10/25/2017 04:34 pm ET Updated Oct 26, 2017

Republicans Really Don’t Think It’s Their Job To Keep Trump In Check

"That’s not my problem. I’ve got my own things I’m trying to concentrate on, OK?"

WASHINGTON ― Sen. Jeff Flake (R-Ariz.) stunned his colleagues when he announced on Tuesday he’s not running for re-election and torched his party for not having the spine to call out President Donald Trump for his destructive comments and actions.

“I will not be complicit or silent. When the next generation asks us, ‘Why didn’t you do something? Why didn’t you speak up?’ What are we going to say?” Flake said in a blistering speech on the Senate floor.

He urged his colleagues to “respect each other again in an atmosphere of shared facts and shared values,” while calling Trump’s behaviors “outrageous” and “dangerous to democracy.”

These are bold words from a U.S. senator ― especially since they’re directed at his own party ― but they only came after he announced his retirement. It’s the same thing that’s happened with Sen. Bob Corker (R-Tenn.). He announced last month that he’s not running for re-election, and has since accused Trump of being a serial liar, of turning the White House into an adult daycare center and of leading the country into World War III.

President Donald Trump and Senate Majority Leader Mitch McConnell (R-Ky.), putting tax reform before just about anything
Yuri Gripas / Reuters
President Donald Trump and Senate Majority Leader Mitch McConnell (R-Ky.), putting tax reform before just about anything else.

Flake was candid about why he’s suddenly calling out Trump.

“I certainly think that being unencumbered by a race coming up [makes] it easier to speak out,” he told HuffPost.

There is a deeply cynical message from all this: that it takes leaving politics for a senator to call out a president for trying to undermine the foundation of democracy. For all of Trump’s attacks on the free press, or his routine insults lobbed at individual members of Congress, or his personal attacks on the credibility of federal judges who rule against him, other Republicans don’t appear willing to hold him accountable because they’re afraid they’ll lose their jobs.

Corker couldn’t say who will be left to speak out against Trump if Republicans like him just leave Congress after they point out glaring problems with the president.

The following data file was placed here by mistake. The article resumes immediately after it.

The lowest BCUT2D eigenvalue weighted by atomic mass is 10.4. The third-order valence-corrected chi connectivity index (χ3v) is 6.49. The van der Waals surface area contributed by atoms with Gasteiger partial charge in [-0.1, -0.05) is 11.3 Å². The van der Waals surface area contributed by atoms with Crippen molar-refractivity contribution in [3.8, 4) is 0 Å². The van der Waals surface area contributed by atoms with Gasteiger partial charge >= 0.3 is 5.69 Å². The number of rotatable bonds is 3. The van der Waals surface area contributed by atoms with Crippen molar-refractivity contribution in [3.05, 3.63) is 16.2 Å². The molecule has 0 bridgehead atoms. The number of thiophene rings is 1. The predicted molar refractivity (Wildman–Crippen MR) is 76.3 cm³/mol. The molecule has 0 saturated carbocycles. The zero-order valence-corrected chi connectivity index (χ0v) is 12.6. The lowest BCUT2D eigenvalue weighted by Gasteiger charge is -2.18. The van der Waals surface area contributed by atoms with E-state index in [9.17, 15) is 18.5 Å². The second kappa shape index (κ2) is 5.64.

“I’ll answer that question later,” he said, ducking into an elevator.

Sen. Jeff Flake (R-Ariz.) looking sad, after he announced he's not running for re-election. He said he's bowing out
Win McNamee via Getty Images
Sen. Jeff Flake (R-Ariz.) looking sad, after he announced he's not running for re-election. He said he's bowing out because he can no longer be "complicit" with what President Donald Trump is doing to the country.

HuffPost gave GOP senators the chance to speak for themselves, asking why they don’t seem to speak up when Trump says or does dangerous things.

“I don’t know,” grumbled Sen. John McCain (R-Ariz.), who has arguably been Trump’s biggest GOP critic over the months.

He said only “no,” when asked if his party has become too consumed by politics to put the country’s interests before electoral wins. He also declined to say if it’s time for other senators to start speaking out. “That’s up to other senators,” he said. “Not to me.”

Several Republicans said, without irony, that they are simply too busy trying to pass bills to call out the president.

“I’ll stand up when I need to, but I’m trying to get taxes cut, get Obamacare repealed and win a war we can’t afford to lose” against terrorists, Sen. Lindsey Graham (R-S.C.) told reporters.

Sen. Ron Johnson (R-Wis.) said he is focused on tax reform, health care and reducing the debt. If Trump happens to make dangerous or false statements in the meantime, he said he doesn’t feel responsible for calling him out.

“That’s his problem. That’s somebody else’s problem. That’s not my problem,” said Johnson. “I’ve got my own things I’m trying to concentrate on, OK?”

Besides, he said, it wouldn’t make any difference anyway if he did speak up whenever the president crosses a line. He said he doesn’t want to spend his time in the Senate criticizing people.

“I don’t see any positive result from it, in terms of what I’m trying to accomplish,” Johnson said. “I’m trying to accomplish some things.”

Sen. Pat Roberts (R-Kansas) said he, too, doesn’t think it would make a difference to criticize Trump when he lies or says offensive things. “I can’t affect that,” he said. “I can’t make any difference on that.”

That’s not my problem. I've got my own things I’m trying to concentrate on, OK?” Sen. Ron Johnson (R-Wis.), on why he doesn't call out Trump when he says dangerous things

Beyond advancing tax reform, health care and the farm bill, Roberts said he’s not interested in much else, let alone speaking out against the president.

“I can’t worry about who says what, who tweets back and forth,” he said. “I would just say, you never get hurt by what you don’t say.”

If Senate Republicans privately have concerns with Trump’s behavior, they certainly don’t air those worries when he’s around. The president got a standing ovation and rounds of applause on Tuesday when he joined them for their weekly lunch.

Sen. James Inhofe (R-Okla.) told reporters afterward that the meeting was a success. “Very upbeat, very positive,” he said. “Good things are happening.”

The lunch came just hours after Trump and Corker insulted each other on Twitter, again. But those tweets didn’t come up at all during lunch, said Inhofe. Asked if he thinks it hurts the GOP’s agenda when Trump routinely attacks senators, Inhofe only shrugged.

“I don’t know,” he said, “but they’re all standing up and clapping now.”



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